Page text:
MORECAMBE, HEST BANK & LANCASTER CANAL

 


Summary

Date - 31st March 2020, 11th April 2020,
10th January 2021 & 28th January 2022

 

Distance - 9.5 miles (9 miles - January 2021/22)
Ascent -
200 ft
Map - 296
Start point - Hayfell Ave, Morecambe (SD 4406 6328)

 

Summits Achieved

No summits were reached on this walk

 

Preface

The tea and cakes had arrived, so we were all content and happy.

"Mmm, the blueberry slice is quite delicious, Little Eric", said Allen.

"So I see. That's your third piece."

"Just keeping up with Southey. He's on his third piece too."

"I am, and the chocolate coconut and cherry slice, is delicious too, Grizzly."

"You two", laughed Tetley. "Cakes stuffers to a tee. Just like Dad."

"We don't mind, as long as our efforts are enjoyed", replied Grizzly.

"They certainly are and we never take them for granted", said Allen.

Meanwhile Shaun had had his face buried in the iPad. "What are you looking at?", asked Little Eric.

"A potential new walk from home. I have found a path from the far end of the promenade that links across to the Lancaster Canal. So here is what I propose. We walk to Trimpell, then take the main cycleway across the railway and out to the promenade by the Midland Hotel. Then along the prom and to the buildings that used to be the VVV Health Club. Here a path takes us to a bridge over the railway and then to the road. Here another takes us to the canal. We can follow this to the Bay Gateway and then along this to Morecambe Road and so home."

"Phew", said Southey. "It sounds a long way! But interesting too."

"Worth suggesting to Dad", said Tetley, looking at Allen.

"I know", he sighed. "I am the most persuasive." He took the iPad, and called out as he left the room. "Please re-fill my mug."

"Such a tea belly too", laughed Shaun.

It was not long before he returned. "Thanks pal" he said taking the steaming mug from Shaun. "Dad likes the idea, as it will involve quite a bit of new paths. So it's on for Tuesday."


 

11th April 2020
With the different options for walking from home becoming limited, we repeated this walk. Dad did not take the camera today, so all the pictures that follow are from 31st March. The day was similar with some sun and mild temperatures, but such was the haze that it was not even possible to see Grange across the bay never mind the Lakeland Fells.

10th January 2021
Once again we are in lockdown, so we are limited as to how far we can drive to walk. So, we decided to repeat this walk again. The day was overcast and dull but milder than the last few days with no overnight frost. Like April last year, the views across the bay were limited, just about being able to make out Grange. We used a more direct track to Trimpell so accounting for the slightly shorter distance. Sitting for a break by the canal, two ladies, Margie and Rebecca, noticed us, so Dad explained, and about our website. Dad caught them up, and keeping socially distant, walked with them until leaving the canal. They talked about walks and were interested to know if it was possible to follow the Northern Reaches to Kendal, so Dad was able to give some explanation. It was lovely to have met them, and we hope that they get enjoyment from looking at some of our stories.

28th January 2022
Dad having driven to take us out just a couple of days earlier, and the fact that the day was dull and overcast with poor visibility and drizzle at times, we decided to repeat this walk starting from home. For Dad it was quite a social walk as after we had again taken in the stone jetty, and as we came to the Lifeboat station, Southey said, "we need a new notebook for recording the details of non published walks." So we went in to get one. Dad got into conversation with volunteers Alan and we think his daughter. We got introduced too. It came out that Dad had worked at the shop at the Inshore station, and Alan told him they were looking for volunteers. Along the promenade he then met friends Chris and Mike Burrow, who he had not seen for ages, so another quite lengthy chat ensued! By now we had only walked 2.5 miles, so with a long way still to go, Dad stepped up the pace a bit.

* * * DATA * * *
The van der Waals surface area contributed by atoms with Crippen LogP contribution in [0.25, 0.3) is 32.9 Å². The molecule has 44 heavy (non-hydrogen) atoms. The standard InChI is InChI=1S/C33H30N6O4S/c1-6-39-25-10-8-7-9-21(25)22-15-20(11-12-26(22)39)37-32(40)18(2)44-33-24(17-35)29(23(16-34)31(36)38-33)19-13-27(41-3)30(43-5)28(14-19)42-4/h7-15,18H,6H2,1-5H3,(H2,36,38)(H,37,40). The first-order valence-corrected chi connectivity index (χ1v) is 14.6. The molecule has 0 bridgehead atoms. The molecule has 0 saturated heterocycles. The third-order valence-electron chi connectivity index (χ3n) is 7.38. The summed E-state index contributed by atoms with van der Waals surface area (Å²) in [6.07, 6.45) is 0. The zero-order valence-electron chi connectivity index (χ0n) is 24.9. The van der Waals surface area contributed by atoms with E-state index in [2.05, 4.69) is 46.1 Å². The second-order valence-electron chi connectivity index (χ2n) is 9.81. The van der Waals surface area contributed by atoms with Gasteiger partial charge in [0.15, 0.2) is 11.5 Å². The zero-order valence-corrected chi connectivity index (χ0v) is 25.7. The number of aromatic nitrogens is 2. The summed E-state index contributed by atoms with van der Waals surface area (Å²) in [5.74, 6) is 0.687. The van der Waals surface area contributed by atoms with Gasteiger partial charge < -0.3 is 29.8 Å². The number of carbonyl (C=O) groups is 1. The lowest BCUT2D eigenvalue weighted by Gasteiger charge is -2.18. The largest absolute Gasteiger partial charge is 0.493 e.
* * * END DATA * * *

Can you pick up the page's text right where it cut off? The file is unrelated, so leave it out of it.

The Walk

So we awoke to a bright sunny day with light winds, but it was to cloud over later.

"Shorts and t-shirt then Dad", said Allen.

"Yes lad, but I'm taking a jumper I will probably need it later." He did too and later in the afternoon it got really cold.

So from our Bear home...

... we walked along the avenue then right and left to the end of Altham Road where we joined the cycleway.

"Look" pointed Little Eric. "A postbox. I know I seem to have got a bit of an obsession with these lately, but it will make a nice colourful picture."

Turning left took us to Out Moss Lane, not before Dad had stopped to chat a little while with a couple,

Right then to pass Trimpell Sports Club and then left on the main path all the way to come out by Morrisons and on our to the promenade, passing the art deco Midland Hotel, that was built by the London, Midland and Scottish Railway and opened in 1933. During the time Dad has lived here the hotel closed and fell into serious disrepair. Commencing in 2006 Urban Splash restored the building and it reopened in 2008. It is managed by English Lakes Hotels. In 1989 it was used for the filming of some episodes of TV series Poirot, starring David Suchet.

"Can we have a walk along the stone jetty?", asked Tetley.

This was originally built around 1853 for the 'Little' North Western Railway Company as a wharf and rail terminal for both passenger and cargo transport. The former station building and lighthouse, is used as a cafe. During 1994/95 it was rebuilt and extended as part of the coastal defence work to combine a series of circular pavement features incorporating pavement games.

Immediately by the above that is a seat, is a maze.

Another feature are plaques of birds that inhabit Morecambe Bay. Indeed the bay is one of the most important such areas in the country for sea birds. Here are four examples. Cormorant, Grebe, Oystercatcher and Curlew.